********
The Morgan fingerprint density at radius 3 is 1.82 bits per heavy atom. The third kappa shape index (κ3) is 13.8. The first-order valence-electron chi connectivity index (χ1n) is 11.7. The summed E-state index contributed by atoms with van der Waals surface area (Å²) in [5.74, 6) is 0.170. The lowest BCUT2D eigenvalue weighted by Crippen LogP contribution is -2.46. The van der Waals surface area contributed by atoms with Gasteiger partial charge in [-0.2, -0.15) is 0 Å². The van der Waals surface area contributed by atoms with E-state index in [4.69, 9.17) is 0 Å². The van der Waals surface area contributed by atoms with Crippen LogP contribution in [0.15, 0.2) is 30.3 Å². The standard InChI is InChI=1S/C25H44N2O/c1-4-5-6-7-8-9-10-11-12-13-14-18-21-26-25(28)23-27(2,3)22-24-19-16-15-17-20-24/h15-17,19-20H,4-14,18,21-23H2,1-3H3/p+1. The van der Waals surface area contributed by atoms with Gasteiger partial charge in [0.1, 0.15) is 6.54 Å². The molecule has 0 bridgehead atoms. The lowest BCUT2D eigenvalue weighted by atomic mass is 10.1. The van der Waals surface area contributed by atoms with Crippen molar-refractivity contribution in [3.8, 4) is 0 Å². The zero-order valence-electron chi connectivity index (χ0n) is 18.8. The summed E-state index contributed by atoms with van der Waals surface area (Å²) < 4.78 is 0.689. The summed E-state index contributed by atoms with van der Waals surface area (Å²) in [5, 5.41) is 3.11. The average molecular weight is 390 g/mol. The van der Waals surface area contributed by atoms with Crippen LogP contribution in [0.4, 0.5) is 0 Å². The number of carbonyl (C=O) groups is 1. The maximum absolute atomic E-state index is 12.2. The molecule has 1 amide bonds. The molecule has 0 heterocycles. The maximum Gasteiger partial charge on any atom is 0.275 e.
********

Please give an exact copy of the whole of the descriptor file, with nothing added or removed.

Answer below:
The Morgan fingerprint density at radius 3 is 1.82 bits per heavy atom. The third kappa shape index (κ3) is 13.8. The first-order valence-electron chi connectivity index (χ1n) is 11.7. The summed E-state index contributed by atoms with van der Waals surface area (Å²) in [5.74, 6) is 0.170. The lowest BCUT2D eigenvalue weighted by Crippen LogP contribution is -2.46. The van der Waals surface area contributed by atoms with Gasteiger partial charge in [-0.2, -0.15) is 0 Å². The van der Waals surface area contributed by atoms with E-state index in [4.69, 9.17) is 0 Å². The van der Waals surface area contributed by atoms with Crippen LogP contribution in [0.15, 0.2) is 30.3 Å². The standard InChI is InChI=1S/C25H44N2O/c1-4-5-6-7-8-9-10-11-12-13-14-18-21-26-25(28)23-27(2,3)22-24-19-16-15-17-20-24/h15-17,19-20H,4-14,18,21-23H2,1-3H3/p+1. The van der Waals surface area contributed by atoms with Gasteiger partial charge in [0.1, 0.15) is 6.54 Å². The molecule has 0 bridgehead atoms. The lowest BCUT2D eigenvalue weighted by atomic mass is 10.1. The van der Waals surface area contributed by atoms with Crippen molar-refractivity contribution in [3.8, 4) is 0 Å². The zero-order valence-electron chi connectivity index (χ0n) is 18.8. The summed E-state index contributed by atoms with van der Waals surface area (Å²) < 4.78 is 0.689. The summed E-state index contributed by atoms with van der Waals surface area (Å²) in [5, 5.41) is 3.11. The average molecular weight is 390 g/mol. The van der Waals surface area contributed by atoms with Crippen LogP contribution in [0.4, 0.5) is 0 Å². The number of carbonyl (C=O) groups is 1. The maximum absolute atomic E-state index is 12.2. The molecule has 1 amide bonds. The molecule has 0 heterocycles. The maximum Gasteiger partial charge on any atom is 0.275 e.